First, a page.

What if Ayn Rand and her controversial worldview is actually a far more reasonable picture of reality than many believe, but for all the wrong reasons? While there’s no shortage of opinions on how her ideas should be applied (or more often, rejected), arguing about whether she was right or wrong wastes a bigger opportunity. There’s a way to honor the real truth in her philosophy, just inside a more holistic and accurate picture of our humanity and how we express ourselves through work and business.
Contradictions do not exist. Whenever you think you are facing a contradiction, check your premises. You will find that one of them is wrong.Ayn Rand
In short, what if Ayn Rand was both right and wrong?
The profound influence she’s had on modern business and governmental philosophy is undeniable. As we’ve been introducing some new and expanded ideas about leadership, ownership, and values here at EMyth - both in our coaching process and in our overall brand - you might notice some overlap with some of her ideas.
What she had right, in my opinion, were some truths about leadership, self-interest and non-victimhood - the essential truth that it starts and ends with each of us. She helped many get clear about what it means to approach business rationally and without being seduced by “group think.”
The real tragedy was in how narrowly she defined self-interest, positioning it as an “opposite” to service. She couldn’t see how our desires to connect with others, to care and be cared about, are not pathological. That they are always and forever a part of self-interest. What kind of self-interest would possibly ignore the impact we have on our employees, our loved ones, and the world around us?
While she had part of the solution, she became part of the problem by championing one “side” of an argument, instead of finding a truly new view. And yet it is exactly because she stood for her views passionately and without apology that we can agree or disagree with them, and see how they can help us or not.
Self-interest is essential. If someone tells you they run their business based on altruism (putting other people’s interests before their own), you should smile and keep walking. And anyone who doesn’t get that running a business takes a healthy dose of personal ambition, will, and don’t-take-no-for-an-answer, has never run one and probably has some questionable reasoning on what makes an economy grow.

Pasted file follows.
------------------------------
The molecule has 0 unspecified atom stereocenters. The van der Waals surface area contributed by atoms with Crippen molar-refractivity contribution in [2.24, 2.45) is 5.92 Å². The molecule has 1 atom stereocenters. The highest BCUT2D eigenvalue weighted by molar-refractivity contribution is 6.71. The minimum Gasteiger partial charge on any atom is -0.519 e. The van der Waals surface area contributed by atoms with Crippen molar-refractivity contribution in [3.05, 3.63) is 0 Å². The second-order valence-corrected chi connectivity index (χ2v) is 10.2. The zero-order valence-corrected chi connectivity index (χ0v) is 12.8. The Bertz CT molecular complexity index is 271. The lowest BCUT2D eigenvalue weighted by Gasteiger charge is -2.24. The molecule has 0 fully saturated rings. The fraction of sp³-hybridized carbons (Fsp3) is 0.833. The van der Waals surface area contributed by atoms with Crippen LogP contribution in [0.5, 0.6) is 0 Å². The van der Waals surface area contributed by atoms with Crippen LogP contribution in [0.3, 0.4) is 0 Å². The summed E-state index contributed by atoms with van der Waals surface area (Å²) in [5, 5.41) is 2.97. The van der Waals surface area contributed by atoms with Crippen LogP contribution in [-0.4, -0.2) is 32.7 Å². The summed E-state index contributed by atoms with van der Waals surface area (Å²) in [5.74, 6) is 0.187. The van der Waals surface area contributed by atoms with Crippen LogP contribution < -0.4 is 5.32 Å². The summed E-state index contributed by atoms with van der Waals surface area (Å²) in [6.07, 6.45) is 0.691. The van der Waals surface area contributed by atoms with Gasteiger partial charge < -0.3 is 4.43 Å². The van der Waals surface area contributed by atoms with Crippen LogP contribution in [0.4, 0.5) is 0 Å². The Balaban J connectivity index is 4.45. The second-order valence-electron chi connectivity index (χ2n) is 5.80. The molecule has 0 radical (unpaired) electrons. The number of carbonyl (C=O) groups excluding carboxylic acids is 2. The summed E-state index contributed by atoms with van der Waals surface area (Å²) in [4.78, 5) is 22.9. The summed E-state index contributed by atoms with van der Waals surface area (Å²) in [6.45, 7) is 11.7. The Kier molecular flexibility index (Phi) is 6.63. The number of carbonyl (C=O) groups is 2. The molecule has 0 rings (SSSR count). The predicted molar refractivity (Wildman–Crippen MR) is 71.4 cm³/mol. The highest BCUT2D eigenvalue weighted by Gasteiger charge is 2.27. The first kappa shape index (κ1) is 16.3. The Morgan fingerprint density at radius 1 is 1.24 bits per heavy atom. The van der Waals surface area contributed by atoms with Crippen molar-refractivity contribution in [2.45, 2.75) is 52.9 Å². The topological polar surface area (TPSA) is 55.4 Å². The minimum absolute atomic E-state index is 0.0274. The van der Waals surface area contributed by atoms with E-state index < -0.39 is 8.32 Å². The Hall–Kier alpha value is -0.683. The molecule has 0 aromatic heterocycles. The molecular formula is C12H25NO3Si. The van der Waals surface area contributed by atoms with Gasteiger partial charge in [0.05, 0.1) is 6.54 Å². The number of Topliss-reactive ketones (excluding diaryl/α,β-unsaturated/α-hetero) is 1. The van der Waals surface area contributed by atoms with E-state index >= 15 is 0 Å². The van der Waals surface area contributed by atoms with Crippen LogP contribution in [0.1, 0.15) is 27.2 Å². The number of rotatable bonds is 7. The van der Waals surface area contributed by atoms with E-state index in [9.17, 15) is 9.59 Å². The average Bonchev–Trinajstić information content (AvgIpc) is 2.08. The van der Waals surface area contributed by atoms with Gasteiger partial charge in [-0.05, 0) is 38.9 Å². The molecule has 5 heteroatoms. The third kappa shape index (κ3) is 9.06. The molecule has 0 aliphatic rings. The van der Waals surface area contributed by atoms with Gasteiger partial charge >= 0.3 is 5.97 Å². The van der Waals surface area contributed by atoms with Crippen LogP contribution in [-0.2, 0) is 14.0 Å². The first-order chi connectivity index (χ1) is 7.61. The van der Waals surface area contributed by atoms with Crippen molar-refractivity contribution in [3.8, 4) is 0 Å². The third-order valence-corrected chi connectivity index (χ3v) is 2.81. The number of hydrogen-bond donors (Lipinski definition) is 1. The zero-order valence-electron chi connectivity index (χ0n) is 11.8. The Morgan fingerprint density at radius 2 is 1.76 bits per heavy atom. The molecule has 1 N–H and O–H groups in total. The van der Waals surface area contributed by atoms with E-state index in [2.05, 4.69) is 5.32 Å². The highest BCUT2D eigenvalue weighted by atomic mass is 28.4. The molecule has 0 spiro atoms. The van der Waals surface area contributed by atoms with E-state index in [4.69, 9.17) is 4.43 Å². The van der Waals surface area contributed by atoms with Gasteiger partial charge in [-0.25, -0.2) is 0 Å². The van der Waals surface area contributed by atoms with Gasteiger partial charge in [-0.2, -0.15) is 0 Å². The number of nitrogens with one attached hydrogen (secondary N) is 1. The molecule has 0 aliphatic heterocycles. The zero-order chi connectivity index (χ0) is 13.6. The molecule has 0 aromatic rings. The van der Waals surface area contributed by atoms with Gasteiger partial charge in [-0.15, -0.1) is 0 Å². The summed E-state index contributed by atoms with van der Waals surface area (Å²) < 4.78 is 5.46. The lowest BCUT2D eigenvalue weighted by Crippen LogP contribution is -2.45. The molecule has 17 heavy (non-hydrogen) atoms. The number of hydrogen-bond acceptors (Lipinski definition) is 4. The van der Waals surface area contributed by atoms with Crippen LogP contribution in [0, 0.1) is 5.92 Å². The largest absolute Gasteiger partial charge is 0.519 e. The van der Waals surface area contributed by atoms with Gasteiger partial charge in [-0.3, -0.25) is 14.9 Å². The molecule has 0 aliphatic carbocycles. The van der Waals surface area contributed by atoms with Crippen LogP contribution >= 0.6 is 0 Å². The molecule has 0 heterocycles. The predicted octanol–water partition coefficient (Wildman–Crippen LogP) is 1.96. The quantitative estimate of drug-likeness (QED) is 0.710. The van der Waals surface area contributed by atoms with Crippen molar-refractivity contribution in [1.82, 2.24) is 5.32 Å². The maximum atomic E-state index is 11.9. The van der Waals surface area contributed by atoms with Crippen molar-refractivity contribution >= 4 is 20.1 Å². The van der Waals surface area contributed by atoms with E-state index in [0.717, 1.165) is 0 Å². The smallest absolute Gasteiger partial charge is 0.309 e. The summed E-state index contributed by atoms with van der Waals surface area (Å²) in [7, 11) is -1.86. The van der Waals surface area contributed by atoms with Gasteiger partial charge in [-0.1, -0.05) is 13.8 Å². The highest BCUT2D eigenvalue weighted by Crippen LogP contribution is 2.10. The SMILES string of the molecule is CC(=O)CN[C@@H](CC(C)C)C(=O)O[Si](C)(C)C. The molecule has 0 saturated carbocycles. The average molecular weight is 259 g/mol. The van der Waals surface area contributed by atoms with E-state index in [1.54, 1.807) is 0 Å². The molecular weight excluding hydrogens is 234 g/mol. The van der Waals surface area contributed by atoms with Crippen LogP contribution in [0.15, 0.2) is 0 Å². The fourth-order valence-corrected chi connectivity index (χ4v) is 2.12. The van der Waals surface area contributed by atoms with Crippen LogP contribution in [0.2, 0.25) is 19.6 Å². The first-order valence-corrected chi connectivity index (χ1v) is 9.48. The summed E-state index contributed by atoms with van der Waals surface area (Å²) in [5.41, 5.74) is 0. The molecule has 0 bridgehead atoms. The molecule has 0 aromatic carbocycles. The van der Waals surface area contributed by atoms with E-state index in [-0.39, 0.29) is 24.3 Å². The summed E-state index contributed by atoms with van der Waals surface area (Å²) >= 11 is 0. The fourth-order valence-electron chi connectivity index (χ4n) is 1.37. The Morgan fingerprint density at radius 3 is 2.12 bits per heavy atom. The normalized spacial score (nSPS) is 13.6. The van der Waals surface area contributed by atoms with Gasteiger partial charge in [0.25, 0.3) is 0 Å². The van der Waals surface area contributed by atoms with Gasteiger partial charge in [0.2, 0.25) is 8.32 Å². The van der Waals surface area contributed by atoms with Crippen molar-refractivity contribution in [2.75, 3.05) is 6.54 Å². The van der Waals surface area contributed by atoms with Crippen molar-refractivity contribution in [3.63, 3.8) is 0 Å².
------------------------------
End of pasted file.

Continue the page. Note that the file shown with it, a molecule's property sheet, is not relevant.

But caring is equally essential. Self-interest without caring is not honest self-interest in my opinion: it’s narcissism. It hardens the heart, robs from the future, and isolates you from good people, ones who have no interest in being around someone who has no room for others’ self-interest, creativity and originality.
(There’s that ‘and’ again.)
In many ways, I don’t understand why Ayn Rand is so controversial. She was a powerhouse, and as imperfect as she and her ideas are, she’s one of the only real original business philosophers we have. Anyone who doesn’t at least respect what it took to do what she did in her time doesn’t understand leadership.
And her philosophy has limits - it falls apart in a globally connected economy where people are discovering that their self-interest has as much, if not more, to do with meaning than it does with money, with finding purpose as much as growing profit.
As Rand beautifully stated: Contradictions do not exist. Whenever you think you are facing a contradiction, check your premises. You will find that one of them is wrong.
Self-interest and caring.